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Immunology - Encapsulated bacteria

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1. (a) What are encapsulated bacteria and give examples? This is a species of bacteria which contains a capsule containing a polysaccharide and which shields bacteria even in the process of phagocytosis and supporting it to avoiding the killing a prokaryotic cell. This aids the bacteria in preventing it to be denatured. It has been found that all bacteria produce meningitis. Examples of encapsulated bacteria are listed below * Neisseria meningitides - causes meningococcal meningitis. This goes through the nasopharynx and can then pass through the blood and meninges. * Bacillus anthracis - produces cutaneous, inhalation and gastrointestinal kinds of anthrax. These are spread by endospores of the bacterium. * Bordetella pertussis - triggers of pertussis and heavy coughing. These are spread across the respiratory route. (b) Discuss how encapsulated bacteria evade certain aspects of the immune system? The innate system is the primary defence and is in first contact with any damaging bacteria. This is present from birth and will react to any matter that is unknown to the body. This is achieved with the help of external barriers which cover the side gastrointestinal and respiratory tracts and a key example is the mucus membrane. ...read more.


What mechanism are in place in the acquired immune system to deal with these encapsulated bacteria? IgC plays a crucial role in a defence and are agonist which act as opsonising antibodies. They attach themselves to the capsule and to the available pathogen. IgC contains proteins which connect to capsules via the epitopes. This then connects to a phagocyte and once in contact can prevent encapsulated bacteria. This is done by an insertion of a phagasome with the help of a phagocyte. The acquired immune systems may contain two more mechanism which are the following. * Humoral immune response which triggers of specific B cells to reproduce and get secrete large amounts of certain antibodies. These antibodies can interact with a particular micro-organism or even a potential virus and prevent an infection. These antibodies work in a way by disabling antigens; which then join to proteins and link to the antigen piercing holes into the bacteria which is known as lysis. * Cell mediated immunity involves macrophages surrounds antigens and chooses to take specific sections required from antigens and uses it to as a part of its own protein chain and allowing it to identify the encapsulated bacteria. ...read more.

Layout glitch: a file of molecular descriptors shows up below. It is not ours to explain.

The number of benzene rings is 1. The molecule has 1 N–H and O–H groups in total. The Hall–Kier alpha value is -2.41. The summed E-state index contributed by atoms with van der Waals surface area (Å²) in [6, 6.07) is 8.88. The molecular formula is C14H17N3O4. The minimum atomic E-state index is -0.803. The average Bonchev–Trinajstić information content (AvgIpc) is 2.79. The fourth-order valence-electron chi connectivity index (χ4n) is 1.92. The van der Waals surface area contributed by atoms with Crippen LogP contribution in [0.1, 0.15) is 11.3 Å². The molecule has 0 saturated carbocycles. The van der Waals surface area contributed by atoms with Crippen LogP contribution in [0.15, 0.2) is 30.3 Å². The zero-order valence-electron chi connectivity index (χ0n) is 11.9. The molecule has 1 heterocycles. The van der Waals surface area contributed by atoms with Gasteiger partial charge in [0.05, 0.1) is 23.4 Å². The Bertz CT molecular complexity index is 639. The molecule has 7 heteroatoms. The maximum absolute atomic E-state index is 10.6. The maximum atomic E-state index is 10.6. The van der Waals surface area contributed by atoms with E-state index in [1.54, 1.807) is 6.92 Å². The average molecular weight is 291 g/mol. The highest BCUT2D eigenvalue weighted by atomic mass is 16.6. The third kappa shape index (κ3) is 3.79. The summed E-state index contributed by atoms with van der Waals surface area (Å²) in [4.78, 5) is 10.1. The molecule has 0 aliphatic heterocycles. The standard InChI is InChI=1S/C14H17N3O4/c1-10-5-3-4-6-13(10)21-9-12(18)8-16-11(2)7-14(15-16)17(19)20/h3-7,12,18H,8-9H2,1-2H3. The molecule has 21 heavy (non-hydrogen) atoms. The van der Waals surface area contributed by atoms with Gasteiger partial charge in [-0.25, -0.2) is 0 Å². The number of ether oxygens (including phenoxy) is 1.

These antigens can be altered in anyway and therefore are not accessible with any vaccine. Therefore vaccines have to be changed constantly to keep up with this conversion. Both of them draw out antigen reaction. However in this case it is contain a capsule and therefore the linkage of antibodies and epiptope will not hinder the virus to combine with the cell. CD4 will be attached to the cell. 3a) multiple myeloma is a developing disease related to the blood is in a form of a cancer of plasma cells which creates antibodies or immunoglobins. This is made up of great number of damaging immunoglobins which are in the bone marrow. This leads to increase amount of production of IgA, IgD, and IgG immunoglobin. Hperglacemia - produces renal damage, unusual production of immunoglobins and are symptoms of this disease. This occurs mostly in the skull, ribs, spine and pelvis. B) Monoclonal antibodies are also referred to myeloma cells related to tumour. These cannot give off immunoglobins and lack enzymes of HGPRT. These cells are used as tools in medicine to detect diseases, cancers and pregnancy as well as AIDS. These antibodies are processed in the lab and are able to remain in the immune system for a very long time and form a hybrid cell and can replicate thousands of antibodies which are limited to their specific antigen. ...read more.

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